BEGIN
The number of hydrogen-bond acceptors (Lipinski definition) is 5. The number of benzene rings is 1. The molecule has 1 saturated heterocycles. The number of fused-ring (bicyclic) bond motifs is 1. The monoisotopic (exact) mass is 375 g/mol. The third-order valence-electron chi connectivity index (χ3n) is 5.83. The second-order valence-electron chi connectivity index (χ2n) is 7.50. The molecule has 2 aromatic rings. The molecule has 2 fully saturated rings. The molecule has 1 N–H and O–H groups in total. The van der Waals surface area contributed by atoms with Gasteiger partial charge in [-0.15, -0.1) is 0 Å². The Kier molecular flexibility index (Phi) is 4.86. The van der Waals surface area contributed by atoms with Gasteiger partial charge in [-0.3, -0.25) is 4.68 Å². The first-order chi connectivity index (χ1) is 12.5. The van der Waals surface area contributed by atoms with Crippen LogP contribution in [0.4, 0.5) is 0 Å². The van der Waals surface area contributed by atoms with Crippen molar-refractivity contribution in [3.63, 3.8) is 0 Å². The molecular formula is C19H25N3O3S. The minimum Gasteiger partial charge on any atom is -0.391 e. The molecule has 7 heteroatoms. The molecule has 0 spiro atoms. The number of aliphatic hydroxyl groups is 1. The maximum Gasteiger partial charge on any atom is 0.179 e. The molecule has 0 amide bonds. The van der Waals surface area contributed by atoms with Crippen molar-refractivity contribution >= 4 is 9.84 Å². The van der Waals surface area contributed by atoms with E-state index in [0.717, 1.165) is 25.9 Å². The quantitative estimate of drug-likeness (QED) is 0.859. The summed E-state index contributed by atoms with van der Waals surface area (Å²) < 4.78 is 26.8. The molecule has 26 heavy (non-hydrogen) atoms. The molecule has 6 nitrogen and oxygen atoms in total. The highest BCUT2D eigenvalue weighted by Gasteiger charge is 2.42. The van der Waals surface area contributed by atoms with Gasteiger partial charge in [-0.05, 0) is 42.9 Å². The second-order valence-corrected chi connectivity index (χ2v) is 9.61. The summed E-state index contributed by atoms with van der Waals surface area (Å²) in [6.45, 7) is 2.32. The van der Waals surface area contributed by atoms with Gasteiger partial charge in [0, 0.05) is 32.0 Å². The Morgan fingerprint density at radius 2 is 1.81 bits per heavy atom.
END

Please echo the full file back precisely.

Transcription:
The number of hydrogen-bond acceptors (Lipinski definition) is 5. The number of benzene rings is 1. The molecule has 1 saturated heterocycles. The number of fused-ring (bicyclic) bond motifs is 1. The monoisotopic (exact) mass is 375 g/mol. The third-order valence-electron chi connectivity index (χ3n) is 5.83. The second-order valence-electron chi connectivity index (χ2n) is 7.50. The molecule has 2 aromatic rings. The molecule has 2 fully saturated rings. The molecule has 1 N–H and O–H groups in total. The van der Waals surface area contributed by atoms with Gasteiger partial charge in [-0.15, -0.1) is 0 Å². The Kier molecular flexibility index (Phi) is 4.86. The van der Waals surface area contributed by atoms with Gasteiger partial charge in [-0.3, -0.25) is 4.68 Å². The first-order chi connectivity index (χ1) is 12.5. The van der Waals surface area contributed by atoms with Crippen LogP contribution in [0.4, 0.5) is 0 Å². The van der Waals surface area contributed by atoms with Crippen molar-refractivity contribution in [3.63, 3.8) is 0 Å². The molecular formula is C19H25N3O3S. The minimum Gasteiger partial charge on any atom is -0.391 e. The molecule has 7 heteroatoms. The molecule has 0 spiro atoms. The number of aliphatic hydroxyl groups is 1. The maximum Gasteiger partial charge on any atom is 0.179 e. The molecule has 0 amide bonds. The van der Waals surface area contributed by atoms with Crippen molar-refractivity contribution >= 4 is 9.84 Å². The van der Waals surface area contributed by atoms with E-state index in [0.717, 1.165) is 25.9 Å². The quantitative estimate of drug-likeness (QED) is 0.859. The summed E-state index contributed by atoms with van der Waals surface area (Å²) < 4.78 is 26.8. The molecule has 26 heavy (non-hydrogen) atoms. The molecule has 6 nitrogen and oxygen atoms in total. The highest BCUT2D eigenvalue weighted by Gasteiger charge is 2.42. The van der Waals surface area contributed by atoms with Gasteiger partial charge in [-0.05, 0) is 42.9 Å². The second-order valence-corrected chi connectivity index (χ2v) is 9.61. The summed E-state index contributed by atoms with van der Waals surface area (Å²) in [6.45, 7) is 2.32. The van der Waals surface area contributed by atoms with Gasteiger partial charge in [0, 0.05) is 32.0 Å². The Morgan fingerprint density at radius 2 is 1.81 bits per heavy atom.